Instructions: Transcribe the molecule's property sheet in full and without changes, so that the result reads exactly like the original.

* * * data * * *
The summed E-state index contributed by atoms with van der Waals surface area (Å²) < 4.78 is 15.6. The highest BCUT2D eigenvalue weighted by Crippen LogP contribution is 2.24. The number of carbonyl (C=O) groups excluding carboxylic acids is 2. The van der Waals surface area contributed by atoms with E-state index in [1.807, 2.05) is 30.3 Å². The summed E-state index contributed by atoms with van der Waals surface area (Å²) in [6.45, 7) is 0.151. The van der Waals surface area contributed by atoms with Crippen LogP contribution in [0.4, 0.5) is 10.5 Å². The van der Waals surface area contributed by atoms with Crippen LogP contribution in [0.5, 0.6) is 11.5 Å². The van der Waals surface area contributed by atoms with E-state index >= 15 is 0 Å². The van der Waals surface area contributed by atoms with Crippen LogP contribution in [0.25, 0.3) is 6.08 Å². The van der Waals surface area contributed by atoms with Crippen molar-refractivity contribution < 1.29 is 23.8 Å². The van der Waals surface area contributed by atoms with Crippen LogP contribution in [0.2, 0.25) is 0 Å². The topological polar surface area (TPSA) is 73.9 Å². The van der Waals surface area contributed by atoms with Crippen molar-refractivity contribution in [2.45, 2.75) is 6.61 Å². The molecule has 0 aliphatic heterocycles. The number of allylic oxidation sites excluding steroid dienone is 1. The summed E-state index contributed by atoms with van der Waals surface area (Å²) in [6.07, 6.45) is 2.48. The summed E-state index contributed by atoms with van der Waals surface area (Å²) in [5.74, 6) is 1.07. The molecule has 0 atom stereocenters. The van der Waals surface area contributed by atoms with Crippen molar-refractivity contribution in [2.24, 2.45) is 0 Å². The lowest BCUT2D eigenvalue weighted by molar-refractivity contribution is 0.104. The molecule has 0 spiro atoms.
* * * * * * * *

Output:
The summed E-state index contributed by atoms with van der Waals surface area (Å²) < 4.78 is 15.6. The highest BCUT2D eigenvalue weighted by Crippen LogP contribution is 2.24. The number of carbonyl (C=O) groups excluding carboxylic acids is 2. The van der Waals surface area contributed by atoms with E-state index in [1.807, 2.05) is 30.3 Å². The summed E-state index contributed by atoms with van der Waals surface area (Å²) in [6.45, 7) is 0.151. The van der Waals surface area contributed by atoms with Crippen LogP contribution in [0.4, 0.5) is 10.5 Å². The van der Waals surface area contributed by atoms with Crippen LogP contribution in [0.5, 0.6) is 11.5 Å². The van der Waals surface area contributed by atoms with E-state index >= 15 is 0 Å². The van der Waals surface area contributed by atoms with Crippen LogP contribution in [0.25, 0.3) is 6.08 Å². The van der Waals surface area contributed by atoms with Crippen molar-refractivity contribution < 1.29 is 23.8 Å². The van der Waals surface area contributed by atoms with Crippen LogP contribution in [0.2, 0.25) is 0 Å². The topological polar surface area (TPSA) is 73.9 Å². The van der Waals surface area contributed by atoms with Crippen molar-refractivity contribution in [2.45, 2.75) is 6.61 Å². The molecule has 0 aliphatic heterocycles. The number of allylic oxidation sites excluding steroid dienone is 1. The summed E-state index contributed by atoms with van der Waals surface area (Å²) in [6.07, 6.45) is 2.48. The summed E-state index contributed by atoms with van der Waals surface area (Å²) in [5.74, 6) is 1.07. The molecule has 0 atom stereocenters. The van der Waals surface area contributed by atoms with Crippen molar-refractivity contribution in [2.24, 2.45) is 0 Å². The lowest BCUT2D eigenvalue weighted by molar-refractivity contribution is 0.104. The molecule has 0 spiro atoms.